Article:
NSNumber *n4 = @3456688876LL;//equivalent to [NSNumber numberWithLongLong:3456688876];
    NSLog(@"Long Long Value = %lld",[n4 longLongValue]);
       
}

      Now hit the run command and see the log in Xcode debug area -

LOG (Shift + Command + Y)
Integer number = 41
Float number = 34.23
Unsigned Int = 31
Long Long Value = 3456688876

In Modern Objective C any bool, char, numeric literal prefixed with '@' character will be evaluated to a pointer to an NSNumber object initialized with that value. Compiler will automatically take care of type of variable.

BOOL Literals


      Similar to number literals you don't need to use NSNumber class methods to convert BOOL values in number, just put '@' before YES and NO. Lets check in code, now create boolLiterals methods and call it from viewWillAppear: method as follows -

- (void)boolLiterals {
    NSNumber *numberYes = @YES;
    NSLog(@"value of numberYes = %d",[numberYes boolValue]);//1 means YES and Zero means NO
}

Check Xcode console, you will find 1 as value of 'numberYes'. Similarly you can create a number literal by assigning any character NSNumber *c = @'c';.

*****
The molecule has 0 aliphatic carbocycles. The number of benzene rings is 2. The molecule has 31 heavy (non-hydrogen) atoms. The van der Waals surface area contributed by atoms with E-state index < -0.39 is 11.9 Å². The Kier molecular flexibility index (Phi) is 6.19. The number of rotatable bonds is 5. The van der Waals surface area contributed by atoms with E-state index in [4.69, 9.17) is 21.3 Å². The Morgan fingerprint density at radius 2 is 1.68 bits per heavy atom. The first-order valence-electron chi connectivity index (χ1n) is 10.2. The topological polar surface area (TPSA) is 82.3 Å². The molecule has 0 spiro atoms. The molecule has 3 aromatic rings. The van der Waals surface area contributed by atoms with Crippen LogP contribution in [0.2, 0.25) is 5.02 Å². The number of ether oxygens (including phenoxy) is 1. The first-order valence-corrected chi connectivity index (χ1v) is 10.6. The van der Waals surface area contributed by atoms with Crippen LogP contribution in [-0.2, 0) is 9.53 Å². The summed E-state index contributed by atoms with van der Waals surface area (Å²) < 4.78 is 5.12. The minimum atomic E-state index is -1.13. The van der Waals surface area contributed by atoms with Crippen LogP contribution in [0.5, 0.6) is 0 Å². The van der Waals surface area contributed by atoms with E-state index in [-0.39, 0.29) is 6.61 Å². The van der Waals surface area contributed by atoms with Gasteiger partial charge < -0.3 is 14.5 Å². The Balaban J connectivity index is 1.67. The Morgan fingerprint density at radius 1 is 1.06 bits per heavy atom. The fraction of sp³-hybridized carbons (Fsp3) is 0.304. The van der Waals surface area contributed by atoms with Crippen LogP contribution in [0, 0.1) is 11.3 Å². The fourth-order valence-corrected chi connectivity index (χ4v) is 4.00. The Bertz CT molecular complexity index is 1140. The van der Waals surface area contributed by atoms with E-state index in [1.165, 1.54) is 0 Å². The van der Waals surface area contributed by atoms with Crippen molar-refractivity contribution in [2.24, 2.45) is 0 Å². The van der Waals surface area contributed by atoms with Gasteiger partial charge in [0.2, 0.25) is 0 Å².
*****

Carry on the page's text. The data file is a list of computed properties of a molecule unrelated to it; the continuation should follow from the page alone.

Note: NSNumber literals only support literal scalar values after the '@' that means you can write  @41, @YES, @'c' but not @INT_MIN because compiler translate your code as NSNumber *n1 = [NSNumber numberWithInteger: 41] and so-on .


Array Literals


           Array literals enable you to create NSArray in very less amount of code. No need to use the class methods to create the array. Array created using literal are immutable(you can not add or remove items from resulting array). Lets write code to create an array of friend and say hello to all.
- (void)sayHelloToFriends:(NSArray*)friends {
    for (int i = 0; i<friends.count; i++) {
        NSLog(@"Hello %@!!",friends[i]);
    }
}

In modern objective c, you can acces a particular element without using objectAtIndex: method. If you have completed the above method then call it in viewWillAppear: method of view controller as follows.

- (void) viewWillAppear:(BOOL)animated {
    [super viewWillAppear:animated];
    
//is array literals supported by compiler?
#if __has_feature(objc_array_literals)
    //Cheers!! literals are supported
    //create array using literals 
    NSArray *friends = @[ @"Joe", @"Kevin", @"Amit", @"Deepthi" ];
    NSLog(@"Array is created using literal");
#else
    //literals are not supported use old method
    
    NSArray *friends = [NSArray arrayWithObjects:@"Joe", @"Kevin", @"Amit", @"Deepthi",nil];
    NSLog(@"Array is created using NSArray class method");
#endif
    
    //call sayHelloToFriends: method and pass array of friends 
    [self sayHelloToFriends:friends];
}


We are checking availability of array literals by "__has_feature" check. Now RUN the application and check the output in log -

OUTPUT